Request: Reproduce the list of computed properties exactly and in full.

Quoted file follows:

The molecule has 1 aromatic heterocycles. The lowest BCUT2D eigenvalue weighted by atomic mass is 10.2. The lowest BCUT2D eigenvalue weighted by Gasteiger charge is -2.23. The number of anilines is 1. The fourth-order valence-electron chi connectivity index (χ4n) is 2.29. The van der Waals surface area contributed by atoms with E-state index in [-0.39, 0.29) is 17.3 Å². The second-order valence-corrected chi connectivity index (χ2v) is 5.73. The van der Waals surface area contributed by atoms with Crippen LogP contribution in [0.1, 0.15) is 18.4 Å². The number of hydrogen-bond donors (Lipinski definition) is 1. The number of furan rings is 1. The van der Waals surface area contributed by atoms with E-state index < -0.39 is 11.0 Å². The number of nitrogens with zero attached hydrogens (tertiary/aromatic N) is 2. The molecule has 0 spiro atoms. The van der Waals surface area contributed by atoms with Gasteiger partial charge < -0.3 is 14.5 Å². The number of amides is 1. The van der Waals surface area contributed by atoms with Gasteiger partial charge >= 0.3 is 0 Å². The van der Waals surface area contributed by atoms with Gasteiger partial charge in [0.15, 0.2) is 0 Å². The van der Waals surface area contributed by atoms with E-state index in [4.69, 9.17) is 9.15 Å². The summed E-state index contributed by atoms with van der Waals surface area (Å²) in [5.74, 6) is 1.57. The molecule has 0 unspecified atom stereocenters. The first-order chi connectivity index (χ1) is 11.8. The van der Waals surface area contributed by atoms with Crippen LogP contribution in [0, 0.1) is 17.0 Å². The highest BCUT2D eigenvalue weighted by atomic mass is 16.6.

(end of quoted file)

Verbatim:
The molecule has 1 aromatic heterocycles. The lowest BCUT2D eigenvalue weighted by atomic mass is 10.2. The lowest BCUT2D eigenvalue weighted by Gasteiger charge is -2.23. The number of anilines is 1. The fourth-order valence-electron chi connectivity index (χ4n) is 2.29. The van der Waals surface area contributed by atoms with E-state index in [-0.39, 0.29) is 17.3 Å². The second-order valence-corrected chi connectivity index (χ2v) is 5.73. The van der Waals surface area contributed by atoms with Crippen LogP contribution in [0.1, 0.15) is 18.4 Å². The number of hydrogen-bond donors (Lipinski definition) is 1. The number of furan rings is 1. The van der Waals surface area contributed by atoms with E-state index < -0.39 is 11.0 Å². The number of nitrogens with zero attached hydrogens (tertiary/aromatic N) is 2. The molecule has 0 spiro atoms. The van der Waals surface area contributed by atoms with Gasteiger partial charge < -0.3 is 14.5 Å². The number of amides is 1. The van der Waals surface area contributed by atoms with Gasteiger partial charge >= 0.3 is 0 Å². The van der Waals surface area contributed by atoms with Gasteiger partial charge in [0.15, 0.2) is 0 Å². The van der Waals surface area contributed by atoms with E-state index in [4.69, 9.17) is 9.15 Å². The summed E-state index contributed by atoms with van der Waals surface area (Å²) in [5.74, 6) is 1.57. The molecule has 0 unspecified atom stereocenters. The first-order chi connectivity index (χ1) is 11.8. The van der Waals surface area contributed by atoms with Crippen LogP contribution in [0, 0.1) is 17.0 Å². The highest BCUT2D eigenvalue weighted by atomic mass is 16.6.